We knew the limits could never quite be reached with any satisfaction over these roads except for heavy braking where the anchors proved their worth several times. The road section merely gave us a glimpse of everyday life with the 575M, evaluating its comfort and ease of use. Although it needs concentration to pilot the 575M, it quickly becomes your ally. The responses are all positive and you find it is very wieldy even in the tightest bits. When I first tried the F-1 transmission I remarked that while it is really fast going forwards, reversing is something of a pain. It used to need that the driver select neutral by pulling both pedals simultaneously and then lift the reverse lever to engage. As you can imagine, during a 3-point turn it can take some time and one will find some frustrated road users waiting for you, not very glam when in a Ferrari. This latest transmission allows you to select reverse directly even if the transmission is in 1st or 2nd so long as one is at a standstill. A vast improvement.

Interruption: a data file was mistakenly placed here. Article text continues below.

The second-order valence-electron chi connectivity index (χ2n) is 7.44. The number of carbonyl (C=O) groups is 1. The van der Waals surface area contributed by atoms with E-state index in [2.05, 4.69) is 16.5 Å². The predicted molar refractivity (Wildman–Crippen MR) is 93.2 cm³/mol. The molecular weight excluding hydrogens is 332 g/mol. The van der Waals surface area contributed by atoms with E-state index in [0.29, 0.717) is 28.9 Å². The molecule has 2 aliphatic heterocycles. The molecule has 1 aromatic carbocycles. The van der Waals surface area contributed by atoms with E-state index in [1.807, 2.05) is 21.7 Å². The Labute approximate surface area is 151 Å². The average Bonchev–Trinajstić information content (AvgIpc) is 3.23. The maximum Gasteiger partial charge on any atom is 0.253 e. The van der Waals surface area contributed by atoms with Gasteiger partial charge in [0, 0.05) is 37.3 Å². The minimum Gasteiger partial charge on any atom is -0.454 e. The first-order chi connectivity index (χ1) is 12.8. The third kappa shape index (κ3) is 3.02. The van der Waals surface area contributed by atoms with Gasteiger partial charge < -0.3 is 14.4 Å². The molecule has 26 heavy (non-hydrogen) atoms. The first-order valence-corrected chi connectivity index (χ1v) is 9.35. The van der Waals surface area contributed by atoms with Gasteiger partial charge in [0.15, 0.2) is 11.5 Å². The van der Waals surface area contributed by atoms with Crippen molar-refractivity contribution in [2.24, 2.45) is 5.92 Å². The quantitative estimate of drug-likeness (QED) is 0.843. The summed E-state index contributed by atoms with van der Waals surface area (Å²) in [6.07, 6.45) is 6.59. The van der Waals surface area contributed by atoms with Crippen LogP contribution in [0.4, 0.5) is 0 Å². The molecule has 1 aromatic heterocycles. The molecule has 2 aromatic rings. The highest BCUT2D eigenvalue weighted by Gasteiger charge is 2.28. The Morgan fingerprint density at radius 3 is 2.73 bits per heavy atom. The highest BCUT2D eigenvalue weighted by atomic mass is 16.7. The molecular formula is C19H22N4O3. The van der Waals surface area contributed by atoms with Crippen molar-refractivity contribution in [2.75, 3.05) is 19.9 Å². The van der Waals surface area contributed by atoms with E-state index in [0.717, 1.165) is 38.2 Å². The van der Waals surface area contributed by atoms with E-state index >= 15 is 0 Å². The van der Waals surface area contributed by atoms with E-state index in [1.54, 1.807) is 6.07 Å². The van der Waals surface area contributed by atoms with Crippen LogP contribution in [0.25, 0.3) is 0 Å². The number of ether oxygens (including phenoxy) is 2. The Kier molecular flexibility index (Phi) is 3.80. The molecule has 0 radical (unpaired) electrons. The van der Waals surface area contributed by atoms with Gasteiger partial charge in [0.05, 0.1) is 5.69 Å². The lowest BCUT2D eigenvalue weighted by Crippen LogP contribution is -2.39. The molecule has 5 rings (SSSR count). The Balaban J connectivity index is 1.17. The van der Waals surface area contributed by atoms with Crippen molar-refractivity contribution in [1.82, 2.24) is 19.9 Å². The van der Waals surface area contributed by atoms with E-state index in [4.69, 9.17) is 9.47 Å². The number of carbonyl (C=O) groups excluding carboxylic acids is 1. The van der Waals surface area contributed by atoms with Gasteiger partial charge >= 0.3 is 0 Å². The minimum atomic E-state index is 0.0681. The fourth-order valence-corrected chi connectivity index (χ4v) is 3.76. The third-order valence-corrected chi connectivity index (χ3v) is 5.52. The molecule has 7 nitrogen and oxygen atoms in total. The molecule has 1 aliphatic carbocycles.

To wring out the 575M Ferrari provided us with the use of the Fiorano track facility. Notably the tyres on the cars meant for the track were Bridgestone S02s. When asked, the engineers just replied coyly that they just happen to be shod like that. Of course its is not the run of the mill S02s and I’d speculate Ferrari wanted to impress us with the comfort aspect by using the P-Zeros over the road course. The Bridgestones had a meatier feel and what seems like better grip though I hasten to add that the track surface is probably far grippier than any normal road can be. Though a short course, being about one and a half minutes a lap, it has a very testing series of corners and straights. Like a kid in a candy store we screeched tyres, drifted sideways and even spun all in relative safety on the track, things we would never do on the open road. Ferrari were very sporting about our antics but we certainly we pressed for time because only one car could run on the track at a time.